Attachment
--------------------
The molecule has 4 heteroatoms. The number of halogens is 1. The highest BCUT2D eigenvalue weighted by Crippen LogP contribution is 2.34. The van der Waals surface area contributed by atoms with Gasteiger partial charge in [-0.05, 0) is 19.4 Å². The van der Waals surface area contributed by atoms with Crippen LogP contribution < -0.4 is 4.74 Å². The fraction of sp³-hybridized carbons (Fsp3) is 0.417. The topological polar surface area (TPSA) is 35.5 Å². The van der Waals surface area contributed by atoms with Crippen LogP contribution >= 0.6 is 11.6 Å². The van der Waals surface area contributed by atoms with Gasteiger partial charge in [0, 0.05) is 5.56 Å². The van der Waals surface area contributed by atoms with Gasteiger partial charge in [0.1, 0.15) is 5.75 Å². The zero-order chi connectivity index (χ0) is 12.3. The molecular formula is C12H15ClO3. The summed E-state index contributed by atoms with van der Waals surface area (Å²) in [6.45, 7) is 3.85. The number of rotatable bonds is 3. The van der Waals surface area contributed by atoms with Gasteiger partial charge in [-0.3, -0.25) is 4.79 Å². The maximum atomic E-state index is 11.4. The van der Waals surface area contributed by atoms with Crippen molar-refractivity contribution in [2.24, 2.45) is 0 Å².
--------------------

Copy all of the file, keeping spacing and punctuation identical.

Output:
The molecule has 4 heteroatoms. The number of halogens is 1. The highest BCUT2D eigenvalue weighted by Crippen LogP contribution is 2.34. The van der Waals surface area contributed by atoms with Gasteiger partial charge in [-0.05, 0) is 19.4 Å². The van der Waals surface area contributed by atoms with Crippen LogP contribution < -0.4 is 4.74 Å². The fraction of sp³-hybridized carbons (Fsp3) is 0.417. The topological polar surface area (TPSA) is 35.5 Å². The van der Waals surface area contributed by atoms with Crippen LogP contribution >= 0.6 is 11.6 Å². The van der Waals surface area contributed by atoms with Gasteiger partial charge in [0, 0.05) is 5.56 Å². The van der Waals surface area contributed by atoms with Gasteiger partial charge in [0.1, 0.15) is 5.75 Å². The zero-order chi connectivity index (χ0) is 12.3. The molecular formula is C12H15ClO3. The summed E-state index contributed by atoms with van der Waals surface area (Å²) in [6.45, 7) is 3.85. The number of rotatable bonds is 3. The van der Waals surface area contributed by atoms with Gasteiger partial charge in [-0.3, -0.25) is 4.79 Å². The maximum atomic E-state index is 11.4. The van der Waals surface area contributed by atoms with Crippen molar-refractivity contribution in [2.24, 2.45) is 0 Å².